The current credit crisis in the financial services industry is no novelty for Greg Mitchell, chief executive of Los Angeles-based California National Bank. Back in the 1980s, Mitchell, 50, was one of the federal regulators who had to clean up the savings-and-loan mess. After spending some time in investment banking, he relocated seven years ago to Los Angeles to join Cal National, which had been created through acquisitions by Oak Park, Ill.-based FBOP Corp. starting in 1996. Under Mitchell's leadership, Cal National largely avoided the excesses of the real estate boom and stands poised to increase its 68-branch network with the recently announced acquisition of PFF Bank & Trust, a faltering Rancho Cucamonga-based bank.

Question: Did your experience at the U.S. Office of Thrift Supervision inform how you approached leading a bank?

Answer: I was at the office during the dark days of the S & L; crisis. I was part of the management consignment program, one of the guys who, literally, seized brain-dead banks on the weekends. I learned a lot of lessons from that experience.

Q: Such as?

A: Not to engage in things I don't understand. Not to get into areas where the potential dangers outstripped the rewards.

Q: Why did you switch from investment banking to commercial banking?

A: I made good money as an investment banker, but I sort of reached a position in life where I concluded I wanted more to make a difference than to make a lot of money. At Cal National, I saw there was an opportunity to do well by doing good.

Q: How were you able to do that at Cal National?

A: Cal National is an opportunistic, entrepreneurial bank that has what I would characterize as a very strong management team and a very supportive holding company. I thought they shared my vision of community banking as a means to make the lives of communities and businesses better.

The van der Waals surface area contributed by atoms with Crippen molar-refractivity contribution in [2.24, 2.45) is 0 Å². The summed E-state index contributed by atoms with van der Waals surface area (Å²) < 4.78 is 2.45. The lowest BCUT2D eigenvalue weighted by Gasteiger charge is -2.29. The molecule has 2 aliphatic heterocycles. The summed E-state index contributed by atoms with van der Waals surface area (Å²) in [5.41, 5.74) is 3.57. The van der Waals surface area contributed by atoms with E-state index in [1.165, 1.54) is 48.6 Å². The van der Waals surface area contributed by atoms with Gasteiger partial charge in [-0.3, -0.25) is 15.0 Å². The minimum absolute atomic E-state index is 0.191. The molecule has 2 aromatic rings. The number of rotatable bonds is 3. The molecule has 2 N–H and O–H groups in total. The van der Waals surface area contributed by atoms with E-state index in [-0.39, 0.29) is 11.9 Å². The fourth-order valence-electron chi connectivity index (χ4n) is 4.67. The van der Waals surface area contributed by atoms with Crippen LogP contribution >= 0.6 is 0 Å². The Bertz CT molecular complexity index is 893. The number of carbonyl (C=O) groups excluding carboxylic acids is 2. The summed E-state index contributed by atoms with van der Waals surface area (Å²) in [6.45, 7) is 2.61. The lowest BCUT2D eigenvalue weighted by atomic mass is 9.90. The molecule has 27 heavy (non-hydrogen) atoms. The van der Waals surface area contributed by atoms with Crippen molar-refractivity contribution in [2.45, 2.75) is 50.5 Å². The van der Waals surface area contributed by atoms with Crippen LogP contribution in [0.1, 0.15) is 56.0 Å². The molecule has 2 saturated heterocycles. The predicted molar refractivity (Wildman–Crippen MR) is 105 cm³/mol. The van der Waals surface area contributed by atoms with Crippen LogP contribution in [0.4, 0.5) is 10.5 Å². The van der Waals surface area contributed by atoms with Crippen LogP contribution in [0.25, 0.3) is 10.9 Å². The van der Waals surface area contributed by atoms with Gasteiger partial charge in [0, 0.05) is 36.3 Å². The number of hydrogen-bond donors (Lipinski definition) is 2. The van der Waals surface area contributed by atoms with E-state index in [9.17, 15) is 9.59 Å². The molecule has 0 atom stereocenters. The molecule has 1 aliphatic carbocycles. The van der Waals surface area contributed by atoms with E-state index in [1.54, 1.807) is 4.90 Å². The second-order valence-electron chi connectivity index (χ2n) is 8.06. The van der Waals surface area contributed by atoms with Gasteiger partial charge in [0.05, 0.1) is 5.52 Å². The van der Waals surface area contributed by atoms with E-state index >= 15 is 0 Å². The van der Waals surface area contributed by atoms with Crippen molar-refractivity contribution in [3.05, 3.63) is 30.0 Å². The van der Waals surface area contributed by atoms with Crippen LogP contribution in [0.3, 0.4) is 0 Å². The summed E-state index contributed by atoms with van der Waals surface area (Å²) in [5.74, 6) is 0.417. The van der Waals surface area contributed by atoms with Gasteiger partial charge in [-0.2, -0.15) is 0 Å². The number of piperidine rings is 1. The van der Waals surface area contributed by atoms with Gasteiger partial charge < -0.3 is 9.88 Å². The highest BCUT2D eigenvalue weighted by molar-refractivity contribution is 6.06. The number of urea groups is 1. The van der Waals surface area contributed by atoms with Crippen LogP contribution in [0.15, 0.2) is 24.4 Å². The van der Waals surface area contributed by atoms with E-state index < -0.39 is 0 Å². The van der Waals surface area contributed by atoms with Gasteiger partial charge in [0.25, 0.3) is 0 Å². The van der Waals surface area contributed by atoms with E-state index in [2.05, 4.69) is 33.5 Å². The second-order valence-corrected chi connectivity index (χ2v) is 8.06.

Q: While the number of loans 90 days past due has increased at Cal National, its finances are relatively strong. How did you avoid many of the pitfalls that got other banks?

A: We didn't participate in the subprime frenzy. We maintained high credit underwriting standards. We did not engage in any form of subprime lending and have zero nonperforming consumer loans. We elected to maintain high levels of liquidity rather than make commercial loans that are supported by relatively low cap rates or debt coverage ratios.

Q: Was that tough to do when other banks were growing so fast?

A: It cost us in the short run, because we were not able to generate as much loan growth as some of our competitors. We were continuing to grow, but we were keeping our powder dry. That has put us in a position where we are not likely to experience meaningful losses to our portfolio. That has paid off, because for 2007-2008 we will grow probably 27 percent in assets.

Q: Why did the bank not get into subprime?

A: It was a local decision. We viewed the subprime product as setting the consumer up for potential disaster. As a community bank, we want to be viewed as the bank of choice for your community. We only want to sell our customers products and services that we think they will benefit from. You can't be viewed as the bank of choice when you're selling them something that you think is bad for them. We did not want to be in a position where we would have to take back people's houses.

Q: How does the acquisition of PFF fit into your vision?

A: We think the Inland Empire, while struggling right now with challenges and no housing market, is an extraordinary market. This is a 38-branch network with all but two of its branches in Riverside and San Bernardino County that have a top three market share in their communities. That creates an opportunity for us since we currently have only two branches in that region.

Q: Whose idea was it to acquire PFF?

A: It was a local management decision. We had been looking at this institution for several years, and our holding company FBOP already had a 10 percent equity interest in PFF.

Q: How soon will the banking industry bounce bank from the current crisis?

A: It will take time, but the industry will recover. We have been through cycles before. We have seen credit standards change, the industry bear the consequences of those changes then change back again.

Q: Cal National is growing substantially this year while other banks are cutting back. What does that say about the banking industry over the past few years?

A: Prudence pays.

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